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  • “Learner-Centered” Curriculum for Grade 1 and 1st Year Students to Begin this Schoolyear

    Learn more about what DepEd has in store for students this coming schoolyear.
  • classroomWith the introduction of the Department of Education (DepEd)’s K+12 (Kinder plus 12 years) program, the education cycle in the Philippines will be extended for two more years starting the 2012-2013 schoolyear, with the objective of preparing the graduates to become more suited to the current needs of the different industries.

    To summarize, the program will entail kindergarten, six years of grade school, four years of junior high school (grades 7 to 10) and two years of senior high school (grades 11 to 12).

    Said DepEd Secretary Armin Luistro, “In 2012, we will begin using the new curriculum for Grade 1 and Grade 7. The curriculum is almost complete for these two levels, and we will soon begin preparing our teachers.”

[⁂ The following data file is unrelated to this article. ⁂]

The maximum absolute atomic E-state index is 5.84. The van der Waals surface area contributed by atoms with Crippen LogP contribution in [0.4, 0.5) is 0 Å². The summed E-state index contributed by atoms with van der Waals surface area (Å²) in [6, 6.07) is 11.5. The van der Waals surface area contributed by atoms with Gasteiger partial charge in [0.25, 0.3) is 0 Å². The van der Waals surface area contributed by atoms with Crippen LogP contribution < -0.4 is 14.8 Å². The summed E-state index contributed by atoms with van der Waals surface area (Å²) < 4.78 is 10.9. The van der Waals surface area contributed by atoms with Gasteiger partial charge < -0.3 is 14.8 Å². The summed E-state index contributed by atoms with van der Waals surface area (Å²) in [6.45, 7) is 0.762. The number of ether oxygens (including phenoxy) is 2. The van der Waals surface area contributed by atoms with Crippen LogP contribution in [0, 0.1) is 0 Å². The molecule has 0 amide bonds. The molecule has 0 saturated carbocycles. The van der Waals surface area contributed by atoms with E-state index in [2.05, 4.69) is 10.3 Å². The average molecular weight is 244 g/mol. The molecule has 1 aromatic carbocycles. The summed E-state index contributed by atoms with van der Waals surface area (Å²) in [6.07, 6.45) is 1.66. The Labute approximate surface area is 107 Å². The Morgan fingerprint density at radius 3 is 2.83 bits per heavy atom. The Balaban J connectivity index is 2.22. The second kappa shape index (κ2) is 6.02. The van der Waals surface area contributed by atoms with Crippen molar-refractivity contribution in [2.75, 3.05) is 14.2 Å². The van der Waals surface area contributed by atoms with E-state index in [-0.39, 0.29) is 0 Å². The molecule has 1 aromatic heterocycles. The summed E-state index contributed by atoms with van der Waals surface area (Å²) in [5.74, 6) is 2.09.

He adds, “We will implement a fresh, enjoyable, dynamic, learner-centered curriculum. The extension is just [in terms of the years] but the real revolution in education is to make the curriculum so attractive, enjoyable and a real learning experience for the students.”


    The usual norm, which involves memorization, rates low on critical thinking and, being teacher-centered hampers studying, as the teacher’s absence stalls the learning process.

    Part of the program will require Grade 1 pupils to go to school for four hours, whereas the high school curriculum will be made more “interactive”; based on the “science of everyday life.”

    The said program is planned to be completed by 2018.

    For a comprehensive guide on the K-12 educational program, visit gov.ph.

    What are your thoughts on the K+12 program? We’d love to know. Leave a comment below.


    January 8, 2012. Tarra Quismundo. “Fresh curriculum for first grade, first year” newsinfo.inquirer.net 

    December 16, 2011. “DepEd: K+12 Educational Program Starts in 2012 + What do you think of the new system?” femalenetwork.com 

    Photo from commons.wikimedia.org

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